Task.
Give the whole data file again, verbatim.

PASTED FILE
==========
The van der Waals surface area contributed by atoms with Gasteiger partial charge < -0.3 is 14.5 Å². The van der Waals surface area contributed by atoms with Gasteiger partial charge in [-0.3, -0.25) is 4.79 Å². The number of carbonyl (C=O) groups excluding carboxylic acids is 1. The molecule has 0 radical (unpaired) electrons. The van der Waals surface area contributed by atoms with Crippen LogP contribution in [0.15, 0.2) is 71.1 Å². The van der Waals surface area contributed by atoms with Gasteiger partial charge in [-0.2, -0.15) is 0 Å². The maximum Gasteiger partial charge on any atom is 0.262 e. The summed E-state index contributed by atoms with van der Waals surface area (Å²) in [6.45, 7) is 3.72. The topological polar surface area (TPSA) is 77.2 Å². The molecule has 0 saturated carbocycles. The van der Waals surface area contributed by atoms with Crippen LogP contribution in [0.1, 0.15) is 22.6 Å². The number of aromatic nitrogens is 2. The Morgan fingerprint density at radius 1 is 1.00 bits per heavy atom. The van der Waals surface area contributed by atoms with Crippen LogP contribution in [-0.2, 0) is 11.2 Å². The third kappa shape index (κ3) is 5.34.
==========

The van der Waals surface area contributed by atoms with Gasteiger partial charge < -0.3 is 14.5 Å². The van der Waals surface area contributed by atoms with Gasteiger partial charge in [-0.3, -0.25) is 4.79 Å². The number of carbonyl (C=O) groups excluding carboxylic acids is 1. The molecule has 0 radical (unpaired) electrons. The van der Waals surface area contributed by atoms with Crippen LogP contribution in [0.15, 0.2) is 71.1 Å². The van der Waals surface area contributed by atoms with Gasteiger partial charge in [-0.2, -0.15) is 0 Å². The maximum Gasteiger partial charge on any atom is 0.262 e. The summed E-state index contributed by atoms with van der Waals surface area (Å²) in [6.45, 7) is 3.72. The topological polar surface area (TPSA) is 77.2 Å². The molecule has 0 saturated carbocycles. The van der Waals surface area contributed by atoms with Crippen LogP contribution in [0.1, 0.15) is 22.6 Å². The number of aromatic nitrogens is 2. The Morgan fingerprint density at radius 1 is 1.00 bits per heavy atom. The van der Waals surface area contributed by atoms with Crippen LogP contribution in [-0.2, 0) is 11.2 Å². The third kappa shape index (κ3) is 5.34.